Birth of the Republican Party Summary

  • Last updated on November 10, 2022

This new American political party welded together fragments of Whigs, Know-Nothings, and free-soil interests and presaged the sectionalization that eventually brought the U.S. Civil War.

Summary of Event

The development of the American political parties went through several stages during the period leading up to the U.S. Civil War (1861-1865). During the Washington administration, domestic and foreign issues combined to produce the Federalists, led by Alexander Hamilton, and the Democratic-Republicans, under the leadership of Thomas Jefferson Jefferson, Thomas [p]Jefferson, Thomas;and political parties[Political parties] . Federalism had its day during the 1790’s but lost control of the government in 1800. By the 1820’s, the Federalist Party Federalist Party;demise of had disintegrated, leaving the field to the Jeffersonians. Republican Party;formation of Whig Party (American);and Republican Party[Republican Party] [kw]Birth of the Republican Party (July 6, 1854) [kw]Republican Party, Birth of the (July 6, 1854) [kw]Party, Birth of the Republican (July 6, 1854) Republican Party;formation of Whig Party (American);and Republican Party[Republican Party] [g]United States;July 6, 1854: Birth of the Republican Party[3000] [c]Government and politics;July 6, 1854: Birth of the Republican Party[3000] [c]Organizations and institutions;July 6, 1854: Birth of the Republican Party[3000] Bovay, Alvan E. Frémont, John C. Greeley, Horace [p]Greeley, Horace;and Republican Party[Republican Party] Seward, William H. [p]Seward, William H.;and Republican Party[Republican Party] Weed, Thurlow

Over the next two decades, almost every politician claimed to be a Republican, that is, the heir of Jefferson, and political organizations revolved around powerful personalities such as John Quincy Adams, Henry Clay, and Andrew Jackson. After Jackson Jackson, Andrew narrowly lost his bid for the presidency in 1824, the Republican Party Republican Party (old);split split into two rival camps. President John Quincy Adams and Secretary of State Henry Clay provided the leadership of the National Republicans, while Andrew Jackson, taking the name of the old Jeffersonians, began organization of the Democratic-Republicans, later called the Democratic Party.

Jackson’s Jackson, Andrew [p]Jackson, Andrew;election of 1828 Presidency, U.S.;election of 1828 election in 1828 signaled another development in the evolution of political parties, as opposition to Jackson congealed into the Whig Party. The Democratic-Republican and Whig Parties dominated the political stage until the 1850’s. During this period of a growing electorate, issues arising out of reformist impulses, expansion, and slavery stimulated the rise of various third parties, such as the Anti-Masons, Anti-Masonic Party[AntiMasonic Party] the Liberty Party Liberty Party , the Free-Soil Party, Free-Soil Party[Free Soil Party] and the Know-Nothings. The tensions engendered by the sectional controversy ensured the dominance, among the third parties, of the antislavery groups. The Whig Party (American);and slavery[Slavery] Whig Party suffered the most from the presence of these minor parties, because its major strength lay in the North, the center of antislavery and free-soil sentiment. The Compromise of 1850 seriously weakened the Whig Party Compromise of 1850;and Whig Party[Whig Party] , as did the deaths of Henry Clay Clay, Henry [p]Clay, Henry;death of and Daniel Webster Webster, Daniel [p]Webster, Daniel;death of in 1852. The Kansas-Nebraska Act of 1854 Whig Party (American);and Kansas-Nebraska Act[Kansas Nebraska Act] Republican Party;and Kansas-Nebraska Act[Kansas Nebraska Act] Kansas-Nebraska Act of 1854[Kansas Nebraska Act of 1854] dealt the Whigs a fatal blow and helped cause the formation of an entirely new political organization—the Republican Party.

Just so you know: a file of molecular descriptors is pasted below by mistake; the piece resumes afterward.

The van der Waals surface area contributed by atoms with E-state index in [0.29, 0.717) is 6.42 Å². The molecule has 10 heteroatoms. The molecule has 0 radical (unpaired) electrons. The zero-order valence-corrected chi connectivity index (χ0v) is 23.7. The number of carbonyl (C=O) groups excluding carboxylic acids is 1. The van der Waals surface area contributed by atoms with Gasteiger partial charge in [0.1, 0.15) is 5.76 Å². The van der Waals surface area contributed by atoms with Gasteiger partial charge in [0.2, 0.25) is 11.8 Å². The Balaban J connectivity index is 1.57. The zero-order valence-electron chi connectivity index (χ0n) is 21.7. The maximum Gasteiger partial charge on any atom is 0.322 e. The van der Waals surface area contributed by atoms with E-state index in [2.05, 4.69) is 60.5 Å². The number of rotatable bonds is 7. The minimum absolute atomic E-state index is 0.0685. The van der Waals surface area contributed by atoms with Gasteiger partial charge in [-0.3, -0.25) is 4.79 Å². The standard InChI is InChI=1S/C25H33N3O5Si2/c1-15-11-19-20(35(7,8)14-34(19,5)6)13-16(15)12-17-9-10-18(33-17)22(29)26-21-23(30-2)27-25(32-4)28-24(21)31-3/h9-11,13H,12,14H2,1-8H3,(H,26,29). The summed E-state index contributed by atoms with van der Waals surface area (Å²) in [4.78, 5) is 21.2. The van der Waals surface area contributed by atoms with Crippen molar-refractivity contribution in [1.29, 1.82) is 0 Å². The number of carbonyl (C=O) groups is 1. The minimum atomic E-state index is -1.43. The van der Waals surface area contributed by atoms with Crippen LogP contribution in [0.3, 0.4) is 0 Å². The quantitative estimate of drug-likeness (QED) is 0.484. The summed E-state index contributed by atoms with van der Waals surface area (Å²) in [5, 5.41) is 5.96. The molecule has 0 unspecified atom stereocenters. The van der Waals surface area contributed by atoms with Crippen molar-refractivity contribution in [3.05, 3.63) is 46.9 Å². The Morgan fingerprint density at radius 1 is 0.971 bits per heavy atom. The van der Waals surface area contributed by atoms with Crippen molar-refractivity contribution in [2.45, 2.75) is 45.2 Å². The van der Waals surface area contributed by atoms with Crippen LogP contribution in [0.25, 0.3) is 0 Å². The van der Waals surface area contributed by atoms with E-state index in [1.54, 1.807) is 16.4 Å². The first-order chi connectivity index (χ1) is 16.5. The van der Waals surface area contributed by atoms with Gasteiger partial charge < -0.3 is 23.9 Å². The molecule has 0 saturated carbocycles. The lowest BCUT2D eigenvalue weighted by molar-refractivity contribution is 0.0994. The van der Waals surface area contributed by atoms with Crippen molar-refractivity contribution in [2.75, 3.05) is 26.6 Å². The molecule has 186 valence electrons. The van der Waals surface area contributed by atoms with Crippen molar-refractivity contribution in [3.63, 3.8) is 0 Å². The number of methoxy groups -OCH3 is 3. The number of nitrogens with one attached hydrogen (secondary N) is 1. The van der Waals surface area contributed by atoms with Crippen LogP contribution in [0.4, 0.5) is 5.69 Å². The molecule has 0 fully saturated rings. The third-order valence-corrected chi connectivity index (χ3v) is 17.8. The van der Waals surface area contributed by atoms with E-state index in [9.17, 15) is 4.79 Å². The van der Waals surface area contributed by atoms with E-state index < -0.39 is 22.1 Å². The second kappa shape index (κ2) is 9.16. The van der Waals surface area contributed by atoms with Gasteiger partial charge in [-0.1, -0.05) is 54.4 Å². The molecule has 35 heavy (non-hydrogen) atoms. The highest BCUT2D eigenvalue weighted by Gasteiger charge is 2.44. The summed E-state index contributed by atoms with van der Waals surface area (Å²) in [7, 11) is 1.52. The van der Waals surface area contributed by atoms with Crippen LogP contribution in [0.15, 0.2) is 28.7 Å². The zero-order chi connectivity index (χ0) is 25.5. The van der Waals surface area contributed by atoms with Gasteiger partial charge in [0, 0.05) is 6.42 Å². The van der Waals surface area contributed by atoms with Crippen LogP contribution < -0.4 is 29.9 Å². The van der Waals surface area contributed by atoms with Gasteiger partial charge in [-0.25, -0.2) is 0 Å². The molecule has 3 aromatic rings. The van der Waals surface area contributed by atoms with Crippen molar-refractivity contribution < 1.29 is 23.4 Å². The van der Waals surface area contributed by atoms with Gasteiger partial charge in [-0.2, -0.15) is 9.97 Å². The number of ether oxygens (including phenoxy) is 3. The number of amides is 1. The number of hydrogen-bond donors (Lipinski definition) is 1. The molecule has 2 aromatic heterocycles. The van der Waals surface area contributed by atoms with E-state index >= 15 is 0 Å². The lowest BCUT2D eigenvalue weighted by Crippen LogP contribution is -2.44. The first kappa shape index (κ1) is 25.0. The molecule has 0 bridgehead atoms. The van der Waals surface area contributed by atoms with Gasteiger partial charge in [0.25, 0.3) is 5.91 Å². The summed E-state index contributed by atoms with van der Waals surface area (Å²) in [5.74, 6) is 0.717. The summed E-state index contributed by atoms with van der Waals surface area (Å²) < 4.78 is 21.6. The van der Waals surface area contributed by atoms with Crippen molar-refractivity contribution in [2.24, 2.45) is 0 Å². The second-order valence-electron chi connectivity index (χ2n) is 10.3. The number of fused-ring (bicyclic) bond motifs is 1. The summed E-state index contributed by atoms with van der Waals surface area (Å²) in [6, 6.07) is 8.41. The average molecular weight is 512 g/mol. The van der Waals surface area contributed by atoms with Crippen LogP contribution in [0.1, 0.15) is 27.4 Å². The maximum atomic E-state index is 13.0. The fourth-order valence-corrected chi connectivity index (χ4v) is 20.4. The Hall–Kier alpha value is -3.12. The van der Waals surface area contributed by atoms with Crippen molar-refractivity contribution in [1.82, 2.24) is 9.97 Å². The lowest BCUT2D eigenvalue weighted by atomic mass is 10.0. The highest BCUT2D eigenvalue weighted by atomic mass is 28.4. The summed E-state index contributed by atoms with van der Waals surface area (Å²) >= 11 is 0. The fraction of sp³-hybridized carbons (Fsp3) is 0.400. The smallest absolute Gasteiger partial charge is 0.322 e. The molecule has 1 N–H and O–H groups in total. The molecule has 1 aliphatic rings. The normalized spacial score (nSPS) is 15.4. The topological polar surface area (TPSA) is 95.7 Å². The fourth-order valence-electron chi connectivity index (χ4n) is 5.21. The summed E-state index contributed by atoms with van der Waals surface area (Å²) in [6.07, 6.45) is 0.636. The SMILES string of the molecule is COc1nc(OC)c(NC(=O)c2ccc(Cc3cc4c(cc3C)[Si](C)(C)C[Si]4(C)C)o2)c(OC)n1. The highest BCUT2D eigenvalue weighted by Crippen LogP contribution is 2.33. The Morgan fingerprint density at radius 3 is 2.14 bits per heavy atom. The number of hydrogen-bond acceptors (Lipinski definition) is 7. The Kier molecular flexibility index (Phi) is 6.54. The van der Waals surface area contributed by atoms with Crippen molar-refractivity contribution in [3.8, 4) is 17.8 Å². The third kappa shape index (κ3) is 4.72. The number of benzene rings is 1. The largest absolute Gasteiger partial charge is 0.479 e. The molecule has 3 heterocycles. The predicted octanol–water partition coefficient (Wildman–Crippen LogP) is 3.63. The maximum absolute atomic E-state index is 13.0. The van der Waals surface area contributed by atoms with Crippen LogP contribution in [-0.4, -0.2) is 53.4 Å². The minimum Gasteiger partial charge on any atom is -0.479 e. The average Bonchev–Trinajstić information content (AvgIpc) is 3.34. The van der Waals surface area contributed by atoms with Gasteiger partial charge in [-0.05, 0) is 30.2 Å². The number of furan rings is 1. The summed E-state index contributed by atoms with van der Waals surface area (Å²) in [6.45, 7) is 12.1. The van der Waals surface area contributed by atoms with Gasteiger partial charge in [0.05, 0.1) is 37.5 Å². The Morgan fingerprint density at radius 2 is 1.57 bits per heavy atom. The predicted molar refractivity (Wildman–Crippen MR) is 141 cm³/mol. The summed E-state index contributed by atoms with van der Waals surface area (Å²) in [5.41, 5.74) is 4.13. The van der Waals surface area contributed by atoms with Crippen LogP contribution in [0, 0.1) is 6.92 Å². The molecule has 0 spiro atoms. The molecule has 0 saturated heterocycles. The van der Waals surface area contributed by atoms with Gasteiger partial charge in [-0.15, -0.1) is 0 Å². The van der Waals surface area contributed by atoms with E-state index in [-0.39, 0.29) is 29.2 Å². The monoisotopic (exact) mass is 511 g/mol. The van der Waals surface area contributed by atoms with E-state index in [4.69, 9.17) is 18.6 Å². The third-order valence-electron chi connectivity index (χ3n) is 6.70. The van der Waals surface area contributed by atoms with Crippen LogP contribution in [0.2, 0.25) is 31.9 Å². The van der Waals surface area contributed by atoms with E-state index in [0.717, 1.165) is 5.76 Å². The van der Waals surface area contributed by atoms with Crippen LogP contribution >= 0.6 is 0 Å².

The national uproar over the Kansas-Nebraska Act damaged the unity of both the Whigs and the Democrats. By repealing the old Missouri Compromise, Missouri Compromise (1820);and Kansas-Nebraska Act[Kansas Nebraska Act] which had made 36°30′ north latitude (except for Missouri) the dividing line between slave and free-soil territories in the Louisiana Purchase Territory, the Kansas-Nebraska Act split both the Democrats and the Whigs into groups that either endorsed or condemned the extension of slavery into the territories, thus giving encouragement to the Free-Soilers. Free-Soil Party[Free Soil Party]